Black belt cichlid with fry.

Guys, my German Blue Rams have fry. I never even saw them lay eggs.

All my excites.

oceanographic:

Aphyosemion australe (by DevyatkinAnton)
Pair of kribensis cichlids displaying at one another. Kribensis are sexually dimorphic. The male, is larger and less colorful with a pointed dorsal fin that extends beyond the caudal fin. The female’s fins are rounded and display a lot more color. The female pictured is not yet in breeding condition.
When juveniles, it is still easy to sex these fish; the color does not extend to the end of the female’s dorsal fin and males exhibit a pointed anal fin. 
When full of eggs, females develop a bright magenta rounded belly. Females will actually compete for the strongest male’s attention by dancing in front of him and showing off her belly. Males show a preference for the brightest pink, enough that they will choose albino females (whose egg spots contrast very sharply against their white base) over wild-type color morphs. 
After courtship, the pair choose a cave to spawn. In an aquarium, this cave can be anything from driftwood, to broken flowerpots, or even pvc pipes. The female lays her eggs on the roof and entices the male to fertilize them.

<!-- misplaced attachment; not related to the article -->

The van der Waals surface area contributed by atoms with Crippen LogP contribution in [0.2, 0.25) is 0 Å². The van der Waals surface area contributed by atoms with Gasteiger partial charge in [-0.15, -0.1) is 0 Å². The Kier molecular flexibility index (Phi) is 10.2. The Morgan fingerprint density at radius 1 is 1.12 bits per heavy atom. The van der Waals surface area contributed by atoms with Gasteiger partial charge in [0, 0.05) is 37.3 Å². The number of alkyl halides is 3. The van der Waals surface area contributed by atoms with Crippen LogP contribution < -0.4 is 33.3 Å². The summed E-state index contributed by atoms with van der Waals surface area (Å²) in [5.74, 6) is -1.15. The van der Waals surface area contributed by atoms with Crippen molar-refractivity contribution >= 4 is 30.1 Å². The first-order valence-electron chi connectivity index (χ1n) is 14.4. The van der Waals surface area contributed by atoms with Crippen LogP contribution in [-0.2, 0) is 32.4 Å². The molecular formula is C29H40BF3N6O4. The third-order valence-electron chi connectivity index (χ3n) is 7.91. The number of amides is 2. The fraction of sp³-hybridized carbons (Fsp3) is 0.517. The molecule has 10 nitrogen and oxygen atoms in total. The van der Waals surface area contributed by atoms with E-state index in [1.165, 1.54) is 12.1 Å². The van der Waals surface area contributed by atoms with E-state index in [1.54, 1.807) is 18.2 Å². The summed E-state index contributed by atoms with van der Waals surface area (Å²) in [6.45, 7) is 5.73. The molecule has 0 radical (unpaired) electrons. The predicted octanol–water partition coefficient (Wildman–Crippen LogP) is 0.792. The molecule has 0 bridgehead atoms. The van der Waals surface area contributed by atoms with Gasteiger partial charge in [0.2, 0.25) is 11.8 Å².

Because they are secretive during spawning, most fish keepers do not realize what has happened until the pair begin to take their fry out for excursions around the tank. 
pH plays a significant role in the sex of the fry. Acidic water produces mostly females, alkaline water produces almost all males and a neutral pH will create an even sex ratio. Cichlids are known for their excellent paternal care and kribensis are no exception.
giraffe-in-a-tree:

Jack by cdpross on Flickr.
rhamphotheca:

giraffe-in-a-tree: Lifalili Jewel Cichlid (Hemichromis lifalili), from the African rift valley
(photo by Lars K Photography | Flickr)
earthlynation:

Smooth Trunkfish by James Scott
Many species of fish are mouthbrooders. After fertilization, the eggs are kept inside the mouth during incubation. When the fry hatch, parental care continues and often in times of danger, they will swim inside their parents’ mouths for protection. The eggs of this cardinal fish have yet to hatch
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